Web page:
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Doc: Strategies for dealing with morning sickness

Keith Roach
To Your Health

Dear Dr. Roach: My friend has severe morning sickness. She just found out that she is pregnant with her first child, and can’t keep anything down. Do you have any advice?

J.B.F.

Dear J.B.F.: Nausea and vomiting are very common in pregnancy, and symptoms can range from mild to severe, requiring hospitalization with intravenous fluids and medications. If your friend is having severe symptoms, it can be dangerous for her and her baby; she should get immediate help from her obstetrician.

If her symptoms are mild, the first thing to do is to change her diet to smaller, more frequent meals, avoiding strong flavors and odors. For some women, frequent naps and a shorter work day help; sadly, that isn’t always easy to do.

The acupressure wrist bands help some women (but should be removed at night). Ginger (often taken as ginger tea or as 25 mg capsules, four times daily) helps more with nausea than with vomiting.

Another thing that helps is taking 25 mg of vitamin B-6 (pyridoxine) three or four times daily.

If none of these works, it’s time to think about more powerful medicines, such as diphenhydramine, meclizine or ondansetron. Those certainly need the OK by her OB. Many women worry about the effect of medications on the developing child; however, not getting nutrients isn’t good, either.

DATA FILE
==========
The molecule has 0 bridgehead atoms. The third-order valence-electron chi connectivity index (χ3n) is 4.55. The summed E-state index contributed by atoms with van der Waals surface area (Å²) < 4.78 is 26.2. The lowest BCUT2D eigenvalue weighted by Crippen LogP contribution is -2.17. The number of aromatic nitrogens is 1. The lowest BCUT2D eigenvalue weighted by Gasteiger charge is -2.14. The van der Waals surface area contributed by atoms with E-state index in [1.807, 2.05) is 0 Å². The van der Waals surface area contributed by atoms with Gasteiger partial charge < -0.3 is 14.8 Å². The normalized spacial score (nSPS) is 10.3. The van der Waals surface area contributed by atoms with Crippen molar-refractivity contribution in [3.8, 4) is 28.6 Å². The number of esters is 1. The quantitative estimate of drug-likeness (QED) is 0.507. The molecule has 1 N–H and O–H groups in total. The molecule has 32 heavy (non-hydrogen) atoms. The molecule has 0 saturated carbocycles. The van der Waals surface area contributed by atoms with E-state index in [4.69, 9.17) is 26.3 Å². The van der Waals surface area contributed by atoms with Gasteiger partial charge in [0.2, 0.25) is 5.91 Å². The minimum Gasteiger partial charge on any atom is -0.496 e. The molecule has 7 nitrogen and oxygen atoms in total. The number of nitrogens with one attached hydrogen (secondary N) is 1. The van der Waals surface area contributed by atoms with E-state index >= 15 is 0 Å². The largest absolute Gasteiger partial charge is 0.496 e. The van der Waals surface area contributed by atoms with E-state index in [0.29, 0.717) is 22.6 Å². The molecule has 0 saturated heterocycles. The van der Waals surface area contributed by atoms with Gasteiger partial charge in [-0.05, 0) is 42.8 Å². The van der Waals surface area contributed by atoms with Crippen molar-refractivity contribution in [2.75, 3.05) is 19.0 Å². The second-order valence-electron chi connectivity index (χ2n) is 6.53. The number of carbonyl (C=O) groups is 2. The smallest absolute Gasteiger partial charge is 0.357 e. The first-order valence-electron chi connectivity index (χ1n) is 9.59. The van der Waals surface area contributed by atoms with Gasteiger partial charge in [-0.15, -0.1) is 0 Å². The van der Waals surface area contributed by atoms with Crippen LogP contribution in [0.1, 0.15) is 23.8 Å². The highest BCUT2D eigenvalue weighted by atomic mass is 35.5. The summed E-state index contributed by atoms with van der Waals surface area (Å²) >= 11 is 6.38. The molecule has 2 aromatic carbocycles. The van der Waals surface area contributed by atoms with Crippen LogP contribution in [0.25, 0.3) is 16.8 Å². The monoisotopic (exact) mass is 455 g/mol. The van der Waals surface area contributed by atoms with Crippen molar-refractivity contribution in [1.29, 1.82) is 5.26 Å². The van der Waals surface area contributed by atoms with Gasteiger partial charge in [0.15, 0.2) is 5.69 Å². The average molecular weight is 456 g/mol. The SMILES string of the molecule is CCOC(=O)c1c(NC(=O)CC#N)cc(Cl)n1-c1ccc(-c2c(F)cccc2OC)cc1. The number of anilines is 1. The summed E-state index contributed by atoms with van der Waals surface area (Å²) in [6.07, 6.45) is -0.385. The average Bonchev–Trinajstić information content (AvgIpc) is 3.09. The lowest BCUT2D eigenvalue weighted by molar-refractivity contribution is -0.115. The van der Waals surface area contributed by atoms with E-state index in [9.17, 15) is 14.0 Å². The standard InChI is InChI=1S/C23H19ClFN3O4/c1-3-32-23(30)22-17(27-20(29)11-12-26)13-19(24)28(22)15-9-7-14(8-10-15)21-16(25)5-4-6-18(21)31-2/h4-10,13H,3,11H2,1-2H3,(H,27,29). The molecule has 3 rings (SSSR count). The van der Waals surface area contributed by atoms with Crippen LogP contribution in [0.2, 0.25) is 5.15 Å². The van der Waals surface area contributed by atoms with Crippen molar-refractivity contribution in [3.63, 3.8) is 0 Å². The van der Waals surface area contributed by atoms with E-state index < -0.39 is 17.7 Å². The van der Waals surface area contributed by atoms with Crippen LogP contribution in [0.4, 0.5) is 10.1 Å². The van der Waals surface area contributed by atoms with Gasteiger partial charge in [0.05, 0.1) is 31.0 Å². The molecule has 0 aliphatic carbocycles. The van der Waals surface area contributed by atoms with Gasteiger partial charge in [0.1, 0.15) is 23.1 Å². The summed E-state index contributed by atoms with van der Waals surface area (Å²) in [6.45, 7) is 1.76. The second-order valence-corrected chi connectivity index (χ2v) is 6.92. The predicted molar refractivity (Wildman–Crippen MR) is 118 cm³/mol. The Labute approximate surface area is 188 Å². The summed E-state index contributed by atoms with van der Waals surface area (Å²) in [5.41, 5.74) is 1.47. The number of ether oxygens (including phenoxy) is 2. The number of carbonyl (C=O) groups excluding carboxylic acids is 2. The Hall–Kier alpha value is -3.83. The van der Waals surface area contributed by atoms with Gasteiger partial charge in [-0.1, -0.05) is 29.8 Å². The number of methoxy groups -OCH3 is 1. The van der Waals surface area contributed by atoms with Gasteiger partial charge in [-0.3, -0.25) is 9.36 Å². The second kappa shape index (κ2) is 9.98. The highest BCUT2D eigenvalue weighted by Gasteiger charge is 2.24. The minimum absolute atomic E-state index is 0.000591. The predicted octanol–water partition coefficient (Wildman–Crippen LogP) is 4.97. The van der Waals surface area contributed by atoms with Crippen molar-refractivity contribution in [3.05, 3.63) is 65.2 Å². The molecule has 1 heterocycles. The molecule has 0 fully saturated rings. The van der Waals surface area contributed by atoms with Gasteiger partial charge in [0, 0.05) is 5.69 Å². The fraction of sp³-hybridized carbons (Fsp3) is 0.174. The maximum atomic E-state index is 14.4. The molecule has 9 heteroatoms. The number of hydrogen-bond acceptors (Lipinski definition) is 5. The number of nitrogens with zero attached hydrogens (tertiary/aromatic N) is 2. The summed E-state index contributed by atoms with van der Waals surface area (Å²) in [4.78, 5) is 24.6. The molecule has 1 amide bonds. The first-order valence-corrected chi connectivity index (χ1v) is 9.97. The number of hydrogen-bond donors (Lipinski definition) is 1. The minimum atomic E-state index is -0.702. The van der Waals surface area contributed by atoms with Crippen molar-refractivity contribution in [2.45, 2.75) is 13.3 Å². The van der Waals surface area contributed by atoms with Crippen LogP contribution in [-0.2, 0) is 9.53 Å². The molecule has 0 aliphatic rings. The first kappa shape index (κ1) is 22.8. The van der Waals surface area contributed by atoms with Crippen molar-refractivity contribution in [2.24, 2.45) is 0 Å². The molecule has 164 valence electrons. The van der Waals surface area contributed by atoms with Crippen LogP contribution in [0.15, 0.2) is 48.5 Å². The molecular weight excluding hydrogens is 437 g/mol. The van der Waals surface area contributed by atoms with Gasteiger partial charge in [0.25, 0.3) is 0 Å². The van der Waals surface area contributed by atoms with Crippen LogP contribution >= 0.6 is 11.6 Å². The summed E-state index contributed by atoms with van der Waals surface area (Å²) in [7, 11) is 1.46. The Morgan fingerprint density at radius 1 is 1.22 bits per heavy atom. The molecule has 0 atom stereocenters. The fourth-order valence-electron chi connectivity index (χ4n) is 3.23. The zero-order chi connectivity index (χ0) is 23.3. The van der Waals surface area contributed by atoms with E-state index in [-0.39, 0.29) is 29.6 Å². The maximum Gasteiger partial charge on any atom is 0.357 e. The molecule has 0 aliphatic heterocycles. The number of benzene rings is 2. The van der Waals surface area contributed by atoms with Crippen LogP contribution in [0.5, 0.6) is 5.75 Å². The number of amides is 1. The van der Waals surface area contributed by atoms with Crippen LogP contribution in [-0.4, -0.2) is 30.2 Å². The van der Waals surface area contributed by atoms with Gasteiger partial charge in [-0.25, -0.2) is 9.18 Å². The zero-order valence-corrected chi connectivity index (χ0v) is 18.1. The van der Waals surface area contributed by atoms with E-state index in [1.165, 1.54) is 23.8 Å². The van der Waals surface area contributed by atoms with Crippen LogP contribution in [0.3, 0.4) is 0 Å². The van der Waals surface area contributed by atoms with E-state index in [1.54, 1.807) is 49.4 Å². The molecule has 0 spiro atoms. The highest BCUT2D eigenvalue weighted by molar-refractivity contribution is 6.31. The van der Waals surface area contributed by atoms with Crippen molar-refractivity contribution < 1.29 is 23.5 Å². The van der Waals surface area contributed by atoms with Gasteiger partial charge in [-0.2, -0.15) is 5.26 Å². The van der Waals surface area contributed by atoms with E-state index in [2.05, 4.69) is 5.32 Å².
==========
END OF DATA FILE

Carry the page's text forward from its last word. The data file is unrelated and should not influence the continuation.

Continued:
Dear Dr. Roach: My wife recently died from “graft versus host disease” after a very successful liver transplant. I can’t find much about the disease as it’s so rare. Her transplant center has seen only four cases in 21 years and 1,500 or so transplants. It was not a pretty sight to see her slowly waste away, and they couldn’t do anything to stop it. What can you tell me about it?

D.A.

Dear D.A.: I am very sorry to hear about your wife.

Graft versus host disease is a very common problem in people after a bone marrow transplant; however, it is rare after a liver transplant. As its name states, the immune cells in the transplanted organ attack the healthy cells of the person who received the transplant. Since a bone marrow transplant is essentially a new immune system (from the donor), unless the recipient is an exact match, the new cells will attack the recipient’s liver and skin most commonly.

In the case of a liver transplant, sometimes there are many lymphocytes (an important part of the immune system) contained within the transplanted liver. In GVHD from liver transplant, it’s the skin that most commonly is affected, and treatment consists of powerful drugs to suppress the transplanted immune cells. Unfortunately, that also suppresses the recipient’s immune system, predisposing one to infection (which may already be likely due to skin disease, which in turn makes it easier for bacteria and fungi to attack the body). For this reason, the mortality rate in GVHD following liver transplant is reported to be 80 to 100 percent. Attempts are sometimes made to use the recipient’s own stem cells as a bone marrow transplant, or to use a very closely matched person for a bone marrow transplant, but this often is impossible to do.

Email questions to ToYourGoodHealth@med.cornell.edu.